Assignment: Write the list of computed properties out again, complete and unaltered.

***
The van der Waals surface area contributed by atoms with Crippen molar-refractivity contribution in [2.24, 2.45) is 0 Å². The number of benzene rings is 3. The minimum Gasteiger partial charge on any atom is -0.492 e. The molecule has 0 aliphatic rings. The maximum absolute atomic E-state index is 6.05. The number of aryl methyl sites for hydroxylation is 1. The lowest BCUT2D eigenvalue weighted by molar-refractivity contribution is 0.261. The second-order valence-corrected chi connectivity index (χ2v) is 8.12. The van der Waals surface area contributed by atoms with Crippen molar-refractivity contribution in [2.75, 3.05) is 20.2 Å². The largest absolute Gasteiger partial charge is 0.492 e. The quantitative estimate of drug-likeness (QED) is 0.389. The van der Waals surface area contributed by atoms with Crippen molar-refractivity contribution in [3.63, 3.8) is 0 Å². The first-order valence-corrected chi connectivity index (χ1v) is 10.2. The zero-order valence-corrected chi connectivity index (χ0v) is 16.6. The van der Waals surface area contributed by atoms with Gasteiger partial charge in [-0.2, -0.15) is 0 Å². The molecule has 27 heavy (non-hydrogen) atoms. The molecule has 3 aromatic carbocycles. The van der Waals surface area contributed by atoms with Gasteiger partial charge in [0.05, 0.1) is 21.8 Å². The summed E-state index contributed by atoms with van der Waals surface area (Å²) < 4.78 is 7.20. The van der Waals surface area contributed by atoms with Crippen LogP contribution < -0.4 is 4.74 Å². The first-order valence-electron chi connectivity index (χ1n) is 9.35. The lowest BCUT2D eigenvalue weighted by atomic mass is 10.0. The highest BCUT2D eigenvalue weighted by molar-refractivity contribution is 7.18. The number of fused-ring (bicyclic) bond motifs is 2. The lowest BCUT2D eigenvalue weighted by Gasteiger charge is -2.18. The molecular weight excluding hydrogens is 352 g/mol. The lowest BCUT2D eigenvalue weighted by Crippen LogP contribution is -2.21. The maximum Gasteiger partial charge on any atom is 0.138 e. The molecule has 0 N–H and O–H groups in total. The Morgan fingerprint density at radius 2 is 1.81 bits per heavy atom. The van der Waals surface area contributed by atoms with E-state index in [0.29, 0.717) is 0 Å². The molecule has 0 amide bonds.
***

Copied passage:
The van der Waals surface area contributed by atoms with Crippen molar-refractivity contribution in [2.24, 2.45) is 0 Å². The number of benzene rings is 3. The minimum Gasteiger partial charge on any atom is -0.492 e. The molecule has 0 aliphatic rings. The maximum absolute atomic E-state index is 6.05. The number of aryl methyl sites for hydroxylation is 1. The lowest BCUT2D eigenvalue weighted by molar-refractivity contribution is 0.261. The second-order valence-corrected chi connectivity index (χ2v) is 8.12. The van der Waals surface area contributed by atoms with Crippen molar-refractivity contribution in [2.75, 3.05) is 20.2 Å². The largest absolute Gasteiger partial charge is 0.492 e. The quantitative estimate of drug-likeness (QED) is 0.389. The van der Waals surface area contributed by atoms with Crippen molar-refractivity contribution in [3.63, 3.8) is 0 Å². The first-order valence-corrected chi connectivity index (χ1v) is 10.2. The zero-order valence-corrected chi connectivity index (χ0v) is 16.6. The van der Waals surface area contributed by atoms with Gasteiger partial charge in [-0.2, -0.15) is 0 Å². The molecule has 27 heavy (non-hydrogen) atoms. The molecule has 3 aromatic carbocycles. The van der Waals surface area contributed by atoms with Gasteiger partial charge in [0.05, 0.1) is 21.8 Å². The summed E-state index contributed by atoms with van der Waals surface area (Å²) < 4.78 is 7.20. The van der Waals surface area contributed by atoms with Crippen LogP contribution < -0.4 is 4.74 Å². The first-order valence-electron chi connectivity index (χ1n) is 9.35. The lowest BCUT2D eigenvalue weighted by atomic mass is 10.0. The highest BCUT2D eigenvalue weighted by molar-refractivity contribution is 7.18. The number of fused-ring (bicyclic) bond motifs is 2. The lowest BCUT2D eigenvalue weighted by Gasteiger charge is -2.18. The molecular weight excluding hydrogens is 352 g/mol. The lowest BCUT2D eigenvalue weighted by Crippen LogP contribution is -2.21. The maximum Gasteiger partial charge on any atom is 0.138 e. The molecule has 0 N–H and O–H groups in total. The Morgan fingerprint density at radius 2 is 1.81 bits per heavy atom. The van der Waals surface area contributed by atoms with E-state index in [0.29, 0.717) is 0 Å². The molecule has 0 amide bonds.